What does the Master need from us? First and foremost, our very selves.

When Our Lady told Maximin and Mélanie to “make this known”, was she not saying, “The Master has need of you”? They, and no one else, were chosen to be the first to announce the La Salette message of conversion and reconciliation.

What resource, gift, or talent does the master need from us? For each it will be different, but there is much that we have in common. For example, we all receive the Body of Christ in the Eucharist. How then do we carry him into our personal world of family, friends, community and when possible, beyond?

Some of the Pharisees thought the crowd acclaiming Jesus was going too far. He answered, “If they keep silent, the stones will cry out!” We find at La Salette a similar extravagant prediction: “Rocks and stones will be turned into heaps of wheat,” proclaiming, as it were, God’s mercy toward those who return to him.

This is no time for silence. The Master has need of our voice, and will give us each our own “well-trained tongue” (first reading), so as to profess the glory of God and make ours the words of today’s Psalm: “I will proclaim your name to my brethren; in the midst of the assembly I will praise you.”

For many of us, this will not be easy, especially if we live in a society that is indifferent or even hostile to our faith.

In this context let us consider what Jesus said to Peter. “Simon, Simon, behold Satan has demanded to sift all of you like wheat, but I have prayed that your own faith may not fail; and once you have turned back, you must strengthen your brothers.”

We know that Peter’s courage failed at a critical moment, but not his faith. Never excusing his cowardice, he turned back and in the Acts of the Apostles he boldly proclaimed the Good News and guided the first steps of the Church. The Master still needed him, as he still needs us—what a glorious, humbling thought!—to strengthen our brothers and sisters.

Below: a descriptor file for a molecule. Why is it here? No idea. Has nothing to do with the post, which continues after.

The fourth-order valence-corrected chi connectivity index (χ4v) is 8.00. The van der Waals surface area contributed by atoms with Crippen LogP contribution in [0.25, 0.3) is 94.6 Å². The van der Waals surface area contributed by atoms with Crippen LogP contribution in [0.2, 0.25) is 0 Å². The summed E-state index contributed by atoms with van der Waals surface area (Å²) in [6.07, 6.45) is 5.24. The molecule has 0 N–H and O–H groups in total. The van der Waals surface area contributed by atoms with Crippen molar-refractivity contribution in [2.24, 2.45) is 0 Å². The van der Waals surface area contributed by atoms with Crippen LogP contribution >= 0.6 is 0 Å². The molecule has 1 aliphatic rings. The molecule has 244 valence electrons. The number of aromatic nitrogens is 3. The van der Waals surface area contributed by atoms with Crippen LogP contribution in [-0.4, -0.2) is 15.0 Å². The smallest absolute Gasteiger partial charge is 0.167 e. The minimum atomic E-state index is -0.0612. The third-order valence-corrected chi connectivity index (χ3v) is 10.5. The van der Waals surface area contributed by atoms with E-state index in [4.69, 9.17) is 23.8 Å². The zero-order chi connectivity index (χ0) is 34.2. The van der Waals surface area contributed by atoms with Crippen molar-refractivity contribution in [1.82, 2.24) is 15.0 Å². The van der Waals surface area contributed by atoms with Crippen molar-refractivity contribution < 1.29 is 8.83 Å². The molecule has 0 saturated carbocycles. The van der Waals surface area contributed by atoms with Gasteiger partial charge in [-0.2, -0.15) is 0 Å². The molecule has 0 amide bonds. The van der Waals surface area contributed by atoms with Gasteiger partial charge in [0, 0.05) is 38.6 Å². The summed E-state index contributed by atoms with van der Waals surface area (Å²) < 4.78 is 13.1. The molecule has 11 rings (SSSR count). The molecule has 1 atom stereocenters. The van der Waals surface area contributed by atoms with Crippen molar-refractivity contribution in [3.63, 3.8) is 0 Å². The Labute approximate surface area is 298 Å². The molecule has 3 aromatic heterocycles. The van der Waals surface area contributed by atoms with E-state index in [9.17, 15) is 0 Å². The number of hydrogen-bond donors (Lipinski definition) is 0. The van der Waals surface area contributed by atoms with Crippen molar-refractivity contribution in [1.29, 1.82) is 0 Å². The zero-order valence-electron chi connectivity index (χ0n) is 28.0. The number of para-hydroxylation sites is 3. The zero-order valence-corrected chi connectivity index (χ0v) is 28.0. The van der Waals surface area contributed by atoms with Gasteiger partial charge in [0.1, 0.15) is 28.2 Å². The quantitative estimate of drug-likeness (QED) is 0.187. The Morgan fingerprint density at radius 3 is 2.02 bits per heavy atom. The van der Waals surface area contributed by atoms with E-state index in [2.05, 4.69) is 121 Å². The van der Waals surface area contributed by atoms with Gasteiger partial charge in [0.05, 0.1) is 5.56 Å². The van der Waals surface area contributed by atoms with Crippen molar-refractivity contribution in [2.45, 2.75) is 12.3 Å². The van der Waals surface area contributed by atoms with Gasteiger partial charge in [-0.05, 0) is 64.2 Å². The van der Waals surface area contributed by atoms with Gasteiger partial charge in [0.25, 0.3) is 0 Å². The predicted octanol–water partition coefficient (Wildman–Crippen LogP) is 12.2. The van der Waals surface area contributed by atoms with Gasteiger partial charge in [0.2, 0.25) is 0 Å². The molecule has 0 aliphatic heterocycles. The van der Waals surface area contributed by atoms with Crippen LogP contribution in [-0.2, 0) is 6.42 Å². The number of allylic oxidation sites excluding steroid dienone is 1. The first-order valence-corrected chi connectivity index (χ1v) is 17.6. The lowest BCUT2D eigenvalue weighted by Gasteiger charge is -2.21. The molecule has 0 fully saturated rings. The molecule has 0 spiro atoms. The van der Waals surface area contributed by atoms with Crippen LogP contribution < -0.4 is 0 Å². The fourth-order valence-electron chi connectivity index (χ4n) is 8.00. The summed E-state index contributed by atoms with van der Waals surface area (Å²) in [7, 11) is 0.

Wayne Vanasse, and Fr. René Butler, M.S.

Do you not Perceive it?

(5th Sunday of Lent: Isaiah 43:16-21; Philippians 3:8-14; John 8:1-11)

The woman in today’s Gospel was guilty. The law doomed her to death. Whatever regrets she now had could do her no good.

The Jewish people, to whom Isaiah speaks in the first reading, were in exile because of their many sins. If only they had remembered how much they owed God for delivering their ancestors from slavery and bringing them through the Red Sea!

Paul recognized too late “the supreme good of knowing Christ Jesus my Lord.” He could never undo the harm he had done in persecuting the Church.

Many Christians in 1846 had forgotten the story of their salvation. God’s Son, out of love for the world, had handed himself over to death. But now some invoked his name only when they swore at rotten potatoes and the coming scourge of hunger.

It took a Beautiful Lady to bring them back to a life of faith. Yes, her words were reproachful, but she did not come to condemn her people. An alternative to punishment was available.

Paul would have to suffer much for the sake of Christ. That was no punishment. He found fulfillment in “the sharing of his sufferings by being conformed to his death.”